Disclosure: This site contains sponsored posts, affiliate links (which means I earn a percentage of the sale) and is part of the Amazon affiliate program, but all opinions are strictly my own.

Intentional Parenting {Book Review}

Disclosure: This could be a sponsored post or contain affiliate links (which means I earn a percentage of the sale), but all opinions are strictly my own.

The very first thing that caught my eye from this book was the title — Intentional Parenting.  We very much intended to be parents from the beginning of our marriage, though the timing didn’t always work out the way we intended.  When we felt that the time was right, we tried for a year before finally getting pregnant with our first son, who ended up coming five weeks early and spending time in the NICU.  It took another year to successfully get pregnant with our second son (following a failed pregnancy), and we were elated to have two healthy, happy boys to love.  While I don’t pretend to know the challenges that come with infertility, I know the many restless nights that I spent hoping, praying, and pleading for my children.

Those restless nights haven’t disappeared now that I have my boys, though.  Too many nights I think back over my day and can see gaps in the day or the opportunities I missed.  I think back to the time when I let my four-year-old play the Kindle Fire just a little longer so I could finish a phone conversation.  Or the time when I popped on Blues Clues for my early-bird one-year-old in hopes of sleeping for just another 20 minutes since I’d be up late reading the night before.  I can see how my mismanaged time directly affects my parenting (and my patience!), which is not my intention as a parent at all.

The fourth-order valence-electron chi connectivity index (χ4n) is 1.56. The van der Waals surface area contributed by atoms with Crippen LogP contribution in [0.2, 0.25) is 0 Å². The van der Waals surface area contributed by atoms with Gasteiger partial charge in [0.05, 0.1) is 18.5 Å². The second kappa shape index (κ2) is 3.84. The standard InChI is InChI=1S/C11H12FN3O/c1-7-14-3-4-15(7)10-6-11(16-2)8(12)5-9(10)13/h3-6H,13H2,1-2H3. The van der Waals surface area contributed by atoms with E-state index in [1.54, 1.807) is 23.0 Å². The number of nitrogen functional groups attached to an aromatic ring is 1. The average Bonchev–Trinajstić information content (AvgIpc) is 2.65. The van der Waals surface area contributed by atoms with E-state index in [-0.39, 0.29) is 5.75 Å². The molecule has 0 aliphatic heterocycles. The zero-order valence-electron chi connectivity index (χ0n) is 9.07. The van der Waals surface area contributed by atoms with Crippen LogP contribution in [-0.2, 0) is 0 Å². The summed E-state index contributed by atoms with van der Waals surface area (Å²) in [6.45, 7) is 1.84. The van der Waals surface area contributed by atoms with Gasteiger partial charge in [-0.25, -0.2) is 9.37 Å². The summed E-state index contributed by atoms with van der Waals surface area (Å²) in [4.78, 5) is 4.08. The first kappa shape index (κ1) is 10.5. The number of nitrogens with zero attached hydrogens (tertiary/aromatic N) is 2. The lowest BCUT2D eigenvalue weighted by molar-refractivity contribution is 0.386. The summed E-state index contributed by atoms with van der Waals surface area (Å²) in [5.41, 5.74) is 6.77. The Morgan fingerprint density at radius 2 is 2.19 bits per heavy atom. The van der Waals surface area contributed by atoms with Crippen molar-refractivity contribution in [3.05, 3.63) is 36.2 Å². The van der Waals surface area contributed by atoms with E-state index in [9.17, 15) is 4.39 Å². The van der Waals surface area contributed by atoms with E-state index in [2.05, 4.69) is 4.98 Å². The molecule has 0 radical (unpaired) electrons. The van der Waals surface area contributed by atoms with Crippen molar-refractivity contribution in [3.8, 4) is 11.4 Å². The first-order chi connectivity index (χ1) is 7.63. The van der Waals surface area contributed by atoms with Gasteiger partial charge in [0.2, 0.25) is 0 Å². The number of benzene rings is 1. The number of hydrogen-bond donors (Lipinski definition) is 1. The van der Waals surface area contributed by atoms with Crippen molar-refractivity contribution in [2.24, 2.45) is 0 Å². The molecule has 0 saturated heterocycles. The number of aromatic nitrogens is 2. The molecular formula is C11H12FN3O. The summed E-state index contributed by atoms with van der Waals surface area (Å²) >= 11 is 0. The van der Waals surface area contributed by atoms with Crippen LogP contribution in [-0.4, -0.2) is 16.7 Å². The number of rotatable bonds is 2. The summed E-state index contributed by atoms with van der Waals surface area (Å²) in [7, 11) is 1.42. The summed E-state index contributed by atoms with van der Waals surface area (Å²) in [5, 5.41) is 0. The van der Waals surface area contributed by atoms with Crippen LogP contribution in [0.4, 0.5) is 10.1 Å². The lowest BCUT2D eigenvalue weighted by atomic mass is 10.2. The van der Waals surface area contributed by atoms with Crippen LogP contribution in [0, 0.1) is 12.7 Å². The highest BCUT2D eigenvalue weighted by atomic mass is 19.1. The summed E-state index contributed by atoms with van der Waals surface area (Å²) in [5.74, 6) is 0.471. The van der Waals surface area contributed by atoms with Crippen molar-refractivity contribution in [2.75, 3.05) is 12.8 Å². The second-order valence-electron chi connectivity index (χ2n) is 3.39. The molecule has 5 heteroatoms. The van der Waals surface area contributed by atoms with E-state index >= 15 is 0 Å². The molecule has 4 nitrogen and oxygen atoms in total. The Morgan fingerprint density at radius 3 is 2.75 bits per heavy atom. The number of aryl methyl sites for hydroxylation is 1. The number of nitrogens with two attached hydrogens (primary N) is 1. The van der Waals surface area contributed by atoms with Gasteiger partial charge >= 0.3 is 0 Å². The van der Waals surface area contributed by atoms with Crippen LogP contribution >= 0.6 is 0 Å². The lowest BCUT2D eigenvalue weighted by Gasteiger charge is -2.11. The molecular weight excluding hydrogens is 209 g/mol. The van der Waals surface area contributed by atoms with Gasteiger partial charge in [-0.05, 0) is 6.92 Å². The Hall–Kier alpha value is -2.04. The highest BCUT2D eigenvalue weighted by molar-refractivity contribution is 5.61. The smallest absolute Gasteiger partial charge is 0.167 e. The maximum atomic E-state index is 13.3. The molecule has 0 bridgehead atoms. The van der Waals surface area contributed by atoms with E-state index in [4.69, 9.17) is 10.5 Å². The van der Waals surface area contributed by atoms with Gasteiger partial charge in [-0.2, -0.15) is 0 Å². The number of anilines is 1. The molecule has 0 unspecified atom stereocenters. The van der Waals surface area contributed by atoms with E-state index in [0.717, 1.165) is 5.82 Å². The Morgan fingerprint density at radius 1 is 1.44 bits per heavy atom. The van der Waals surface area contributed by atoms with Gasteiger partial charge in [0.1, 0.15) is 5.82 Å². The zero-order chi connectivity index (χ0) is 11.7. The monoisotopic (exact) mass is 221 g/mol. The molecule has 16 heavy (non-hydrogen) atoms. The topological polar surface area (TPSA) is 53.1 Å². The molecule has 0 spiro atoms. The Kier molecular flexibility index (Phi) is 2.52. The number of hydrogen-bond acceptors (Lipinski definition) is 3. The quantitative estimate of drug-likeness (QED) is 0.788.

parenting

Intentional Parenting is written for both men and women by male and female counselors from Daystar Counseling in Nashville, Tennessee.  Their vast experience with a variety of situations leads to lots of applicable stories, which was my favorite part — for all of the theory that they proposed, they had example of that theory in practice with real people.  The book is split into 12 chapters, each focusing on a different trait that can help one to be more intentional in parenting.  The chapters that I enjoyed the most were “Being a Playful Parent” and “Being a Connected Parent” — both traits, ironically, being the ones that I feel I need to work on.

I felt like it was worth my time to read this book and that I learned some great tips for being not just a better parent but also a better person.  That being said, I felt like the target audience was one with children older than mine (almost 2 years and 4 years old) — I would say between the ages of 10 and 18.

I received a complimentary copy of this book for review from Booksneeze.

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